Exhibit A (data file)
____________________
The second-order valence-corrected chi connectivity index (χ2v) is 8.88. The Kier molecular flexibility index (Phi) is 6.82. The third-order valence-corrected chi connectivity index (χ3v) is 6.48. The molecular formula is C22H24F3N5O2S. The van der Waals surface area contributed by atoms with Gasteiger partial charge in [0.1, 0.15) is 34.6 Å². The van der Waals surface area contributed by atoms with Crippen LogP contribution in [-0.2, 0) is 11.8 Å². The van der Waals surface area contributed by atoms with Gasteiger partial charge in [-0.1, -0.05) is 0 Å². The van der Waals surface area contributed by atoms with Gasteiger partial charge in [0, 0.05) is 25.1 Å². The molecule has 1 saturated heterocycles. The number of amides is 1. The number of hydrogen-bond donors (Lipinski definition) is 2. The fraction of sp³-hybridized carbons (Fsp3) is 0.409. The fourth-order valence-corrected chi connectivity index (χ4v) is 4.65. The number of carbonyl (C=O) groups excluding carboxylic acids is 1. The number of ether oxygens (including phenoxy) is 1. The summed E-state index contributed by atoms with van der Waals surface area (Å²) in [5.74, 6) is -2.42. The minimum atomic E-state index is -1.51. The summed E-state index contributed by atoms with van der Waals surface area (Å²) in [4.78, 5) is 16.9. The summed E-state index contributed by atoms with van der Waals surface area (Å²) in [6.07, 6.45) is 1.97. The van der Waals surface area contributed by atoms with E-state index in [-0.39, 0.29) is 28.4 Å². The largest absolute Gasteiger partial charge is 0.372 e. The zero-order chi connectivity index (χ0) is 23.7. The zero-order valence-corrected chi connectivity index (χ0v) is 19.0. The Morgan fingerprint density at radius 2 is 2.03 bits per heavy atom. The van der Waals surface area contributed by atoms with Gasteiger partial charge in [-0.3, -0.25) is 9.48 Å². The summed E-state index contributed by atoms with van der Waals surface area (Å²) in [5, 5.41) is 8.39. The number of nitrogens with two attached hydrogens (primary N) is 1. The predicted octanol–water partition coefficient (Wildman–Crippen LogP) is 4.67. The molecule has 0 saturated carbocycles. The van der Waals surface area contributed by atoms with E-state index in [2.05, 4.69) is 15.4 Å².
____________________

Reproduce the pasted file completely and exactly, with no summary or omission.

The second-order valence-corrected chi connectivity index (χ2v) is 8.88. The Kier molecular flexibility index (Phi) is 6.82. The third-order valence-corrected chi connectivity index (χ3v) is 6.48. The molecular formula is C22H24F3N5O2S. The van der Waals surface area contributed by atoms with Gasteiger partial charge in [0.1, 0.15) is 34.6 Å². The van der Waals surface area contributed by atoms with Crippen LogP contribution in [-0.2, 0) is 11.8 Å². The van der Waals surface area contributed by atoms with Gasteiger partial charge in [-0.1, -0.05) is 0 Å². The van der Waals surface area contributed by atoms with Gasteiger partial charge in [0, 0.05) is 25.1 Å². The molecule has 1 saturated heterocycles. The number of amides is 1. The number of hydrogen-bond donors (Lipinski definition) is 2. The fraction of sp³-hybridized carbons (Fsp3) is 0.409. The fourth-order valence-corrected chi connectivity index (χ4v) is 4.65. The number of carbonyl (C=O) groups excluding carboxylic acids is 1. The number of ether oxygens (including phenoxy) is 1. The summed E-state index contributed by atoms with van der Waals surface area (Å²) in [5.74, 6) is -2.42. The minimum atomic E-state index is -1.51. The summed E-state index contributed by atoms with van der Waals surface area (Å²) in [4.78, 5) is 16.9. The summed E-state index contributed by atoms with van der Waals surface area (Å²) in [6.07, 6.45) is 1.97. The van der Waals surface area contributed by atoms with E-state index in [-0.39, 0.29) is 28.4 Å². The largest absolute Gasteiger partial charge is 0.372 e. The zero-order chi connectivity index (χ0) is 23.7. The zero-order valence-corrected chi connectivity index (χ0v) is 19.0. The Morgan fingerprint density at radius 2 is 2.03 bits per heavy atom. The van der Waals surface area contributed by atoms with Gasteiger partial charge in [-0.3, -0.25) is 9.48 Å². The summed E-state index contributed by atoms with van der Waals surface area (Å²) in [5, 5.41) is 8.39. The number of nitrogens with two attached hydrogens (primary N) is 1. The predicted octanol–water partition coefficient (Wildman–Crippen LogP) is 4.67. The molecule has 0 saturated carbocycles. The van der Waals surface area contributed by atoms with E-state index in [2.05, 4.69) is 15.4 Å².